Can Obama Bring a Number in Copenhagen—and Will It Matter?

Eli is a contributing correspondent for Science magazine.

On 18 December, the last day of the Copenhagen climate meeting, what will President Barack Obama tell the world that the United States is prepared to do?

With a month to go, that's the challenge. We already know Copenhagen won't have legally binding agreements, but how the nations of the world use the meeting to tee up negotiations in 2010 will determine whether the event will be deemed a barely marginal success or a total repudiation of the U.N. approach.

Today Obama and Chinese President Hu Jintao raised the stakes in a Joint Agreement they signed. And they put a big onus on the U.S. Senate to come up with numbers for its emissions cuts goals. Hu and Obama said in their statement that "an agreed outcome in Copenhagen" should:

include emission reduction targets of developed countries and nationally appropriate mitigation actions of developing countries.

The word "targets" on 18 December would mean actual commitments to emissions cuts. Getting them would be a pretty good accomplishment for the meeting, especially with organizers lowering expectations by the day. The hope was that the U.S. Senate would have passed its version of the climate bill by then, so Obama's negotiators could have real legislated targets to bring to the table in December.

That's not going to happen. The next best thing is Obama's challenge: coming up with a number from Congress with some credibility, with a month to go. Here's how it might go down.

The National Resources Defense Council's International Climate Policy Director Jake Schmidt lays it out. The key trifecta of Senators John Kerry (D–MA), Lindsey Graham (R–SC), and Joe Lieberman (I–CT) try to get as many senators as possible to back a piece of paper—not necessarily a proposed bill—in which they commit to a range of emissions cuts, something like "10% to 20% cut by 2030." That effort attracts a range of moderate Republican senators and doesn't alienate key liberal Democrats. Depending on what they get, Obama can point to the House of Representatives bill—which is a cut of 17% below 2005 levels by 2020—with the Senate paper as a picture of the U.S. commitment.

Not pretty—and far from ideal—but it might convince the European Union, Japan, Australia, and Canada that the United States is serious, and they'll come on board with their numbers. And China, India, Indonesia, and Brazil, the main developing nations, could come forward with aggressive promises on cutting emissions.

But it's a very tough slog. The liberals in the Senate won't back a paper whose numbers are too low. But the moderates won't sign a paper whose numbers are too high. They won't like nuclear power, which is sure to be the price that players like Senators Lamar Alexander (R–TN) and Jim Webb (D–VA) exact for their support.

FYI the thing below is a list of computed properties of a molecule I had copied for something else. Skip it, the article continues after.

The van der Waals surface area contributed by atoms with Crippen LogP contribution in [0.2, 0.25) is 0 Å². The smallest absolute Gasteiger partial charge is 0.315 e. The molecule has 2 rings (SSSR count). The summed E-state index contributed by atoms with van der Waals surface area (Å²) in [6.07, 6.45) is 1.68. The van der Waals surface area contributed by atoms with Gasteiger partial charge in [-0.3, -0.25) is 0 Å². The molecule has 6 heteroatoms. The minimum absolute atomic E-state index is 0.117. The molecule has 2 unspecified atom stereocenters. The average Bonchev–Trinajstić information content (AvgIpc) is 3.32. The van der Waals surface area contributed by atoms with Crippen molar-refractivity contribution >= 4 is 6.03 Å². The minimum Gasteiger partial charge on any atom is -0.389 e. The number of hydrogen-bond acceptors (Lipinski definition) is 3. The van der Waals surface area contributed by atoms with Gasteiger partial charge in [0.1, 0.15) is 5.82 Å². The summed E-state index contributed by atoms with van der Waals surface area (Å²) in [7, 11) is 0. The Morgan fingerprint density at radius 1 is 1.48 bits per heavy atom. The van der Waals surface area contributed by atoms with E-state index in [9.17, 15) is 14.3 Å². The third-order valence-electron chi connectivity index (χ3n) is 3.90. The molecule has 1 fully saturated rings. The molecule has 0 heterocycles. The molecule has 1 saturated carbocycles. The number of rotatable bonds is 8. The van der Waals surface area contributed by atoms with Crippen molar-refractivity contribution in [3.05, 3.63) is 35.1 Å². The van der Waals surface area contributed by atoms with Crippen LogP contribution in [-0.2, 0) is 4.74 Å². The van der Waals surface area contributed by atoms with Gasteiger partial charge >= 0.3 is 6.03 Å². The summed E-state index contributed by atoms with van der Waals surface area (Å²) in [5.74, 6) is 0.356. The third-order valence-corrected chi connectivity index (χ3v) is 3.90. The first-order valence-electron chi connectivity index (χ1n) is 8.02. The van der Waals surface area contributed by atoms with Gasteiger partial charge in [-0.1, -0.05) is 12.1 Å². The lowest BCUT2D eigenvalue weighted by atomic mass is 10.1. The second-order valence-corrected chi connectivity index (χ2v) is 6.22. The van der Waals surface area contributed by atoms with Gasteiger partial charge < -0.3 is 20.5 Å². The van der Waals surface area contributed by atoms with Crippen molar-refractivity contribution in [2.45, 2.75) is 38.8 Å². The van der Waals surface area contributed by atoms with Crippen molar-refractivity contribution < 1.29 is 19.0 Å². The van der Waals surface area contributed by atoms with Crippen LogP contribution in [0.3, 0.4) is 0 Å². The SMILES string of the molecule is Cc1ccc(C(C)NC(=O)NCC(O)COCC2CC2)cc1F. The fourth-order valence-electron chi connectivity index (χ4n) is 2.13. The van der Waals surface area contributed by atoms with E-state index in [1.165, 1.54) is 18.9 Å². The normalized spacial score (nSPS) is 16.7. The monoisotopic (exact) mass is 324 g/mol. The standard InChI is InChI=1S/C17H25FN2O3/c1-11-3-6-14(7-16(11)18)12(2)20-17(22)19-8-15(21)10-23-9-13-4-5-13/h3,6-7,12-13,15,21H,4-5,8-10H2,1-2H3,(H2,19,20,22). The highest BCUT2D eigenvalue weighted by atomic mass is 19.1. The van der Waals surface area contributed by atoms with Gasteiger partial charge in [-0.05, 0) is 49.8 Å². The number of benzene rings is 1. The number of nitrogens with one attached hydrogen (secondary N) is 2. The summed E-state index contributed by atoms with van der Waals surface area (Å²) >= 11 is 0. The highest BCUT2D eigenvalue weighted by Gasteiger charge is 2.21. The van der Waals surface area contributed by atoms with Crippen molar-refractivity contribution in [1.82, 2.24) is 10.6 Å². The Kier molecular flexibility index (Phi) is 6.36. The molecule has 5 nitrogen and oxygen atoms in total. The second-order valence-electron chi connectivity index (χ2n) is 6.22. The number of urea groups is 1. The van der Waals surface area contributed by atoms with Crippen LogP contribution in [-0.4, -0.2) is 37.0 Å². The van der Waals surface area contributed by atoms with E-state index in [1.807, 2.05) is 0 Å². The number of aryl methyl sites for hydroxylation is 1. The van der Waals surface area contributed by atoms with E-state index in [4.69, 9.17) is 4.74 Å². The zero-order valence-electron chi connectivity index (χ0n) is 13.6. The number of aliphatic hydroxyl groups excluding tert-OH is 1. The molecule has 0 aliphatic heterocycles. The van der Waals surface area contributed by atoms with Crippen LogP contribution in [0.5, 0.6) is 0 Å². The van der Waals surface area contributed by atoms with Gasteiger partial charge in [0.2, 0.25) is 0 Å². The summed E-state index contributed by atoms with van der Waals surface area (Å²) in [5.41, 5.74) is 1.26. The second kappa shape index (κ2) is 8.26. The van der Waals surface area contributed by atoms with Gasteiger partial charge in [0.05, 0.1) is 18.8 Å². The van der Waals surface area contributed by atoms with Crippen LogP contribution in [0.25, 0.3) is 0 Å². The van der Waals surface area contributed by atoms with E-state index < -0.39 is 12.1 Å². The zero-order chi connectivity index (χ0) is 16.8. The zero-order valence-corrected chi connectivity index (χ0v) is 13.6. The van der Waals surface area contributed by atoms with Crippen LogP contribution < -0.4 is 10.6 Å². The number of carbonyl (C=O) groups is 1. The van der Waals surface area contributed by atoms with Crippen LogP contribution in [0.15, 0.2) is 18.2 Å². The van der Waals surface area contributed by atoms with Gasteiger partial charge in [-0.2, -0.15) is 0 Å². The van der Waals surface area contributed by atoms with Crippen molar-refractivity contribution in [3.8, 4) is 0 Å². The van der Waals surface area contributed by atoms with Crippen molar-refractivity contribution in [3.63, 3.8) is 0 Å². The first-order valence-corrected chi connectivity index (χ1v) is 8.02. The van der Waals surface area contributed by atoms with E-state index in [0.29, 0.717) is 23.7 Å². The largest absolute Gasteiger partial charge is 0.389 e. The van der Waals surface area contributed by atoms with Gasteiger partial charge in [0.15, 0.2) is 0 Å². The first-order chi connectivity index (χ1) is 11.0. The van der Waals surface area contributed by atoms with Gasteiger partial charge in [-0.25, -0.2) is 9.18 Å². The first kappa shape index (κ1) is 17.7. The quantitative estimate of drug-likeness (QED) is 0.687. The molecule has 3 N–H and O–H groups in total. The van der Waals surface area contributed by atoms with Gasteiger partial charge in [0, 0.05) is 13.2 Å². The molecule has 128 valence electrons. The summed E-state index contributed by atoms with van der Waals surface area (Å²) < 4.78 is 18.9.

And if Obama can't round up the people? Negotiators in Copenhagen go home with little more than a pledge to keep negotiating—maybe a deadline they agree to in 2010. That, in turn, could make the effort more difficult that Obama will have to mount in the early spring to get U.S. lawmakers on board for an agreement.

Could China's actions help rouse support here? Schmidt argued today that negotiators in Beijing made solid gains today toward setting up the next best thing: a solid platform on which to build the real deal later next year. "Subtle but Important Shifts in Global Warming Positions" is how he described the steps in statements the two countries signed and released this afternoon. Among those shifts was a pledge to "stand behind" its commitments—Kyoto-speak for allowing open analysis of its emissions performance. It's a new step for China.

Scientific American, which sees the agreement as potentially "more important than Copenhagen," nicely lays out the energy-related agreements the two superpowers struck:

•    the opening of a joint clean energy research center (pdf) with $75 million in funding from China and the U.S. over the next 5 years. Goals? Energy efficiency, "clean coal" and clean vehicles, among others;
•    Electric vehicle demonstration projects (pdf) and the development of joint standards for the new technology;
•    Joint building efficiency standards, including inspector and auditor training;
•    Renewable energy development roadmaps for both countries, including grid modernization;
•    U.S. assessment of Chinese shale gas (pdf) potential as well as help with development of this lower carbon fuel;
•    22 U.S. companies to help develop clean energy projects in China, including alternative energy, a "smart" grid, and greater energy efficiency, among others;
•    corporate and government cooperation on "21st Century Coal," such as developing carbon capture and storage at the so-called GreenGen plant, and gasification of coal to help remove pollution before combustion, among other efforts.

Not the thinnest of gruel, but far from comprehensive promises on its emissions that would have real force on Capitol Hill. Add yet another weight onto Barack Obama's shoulders.

Posted in Climate, Asia, Europe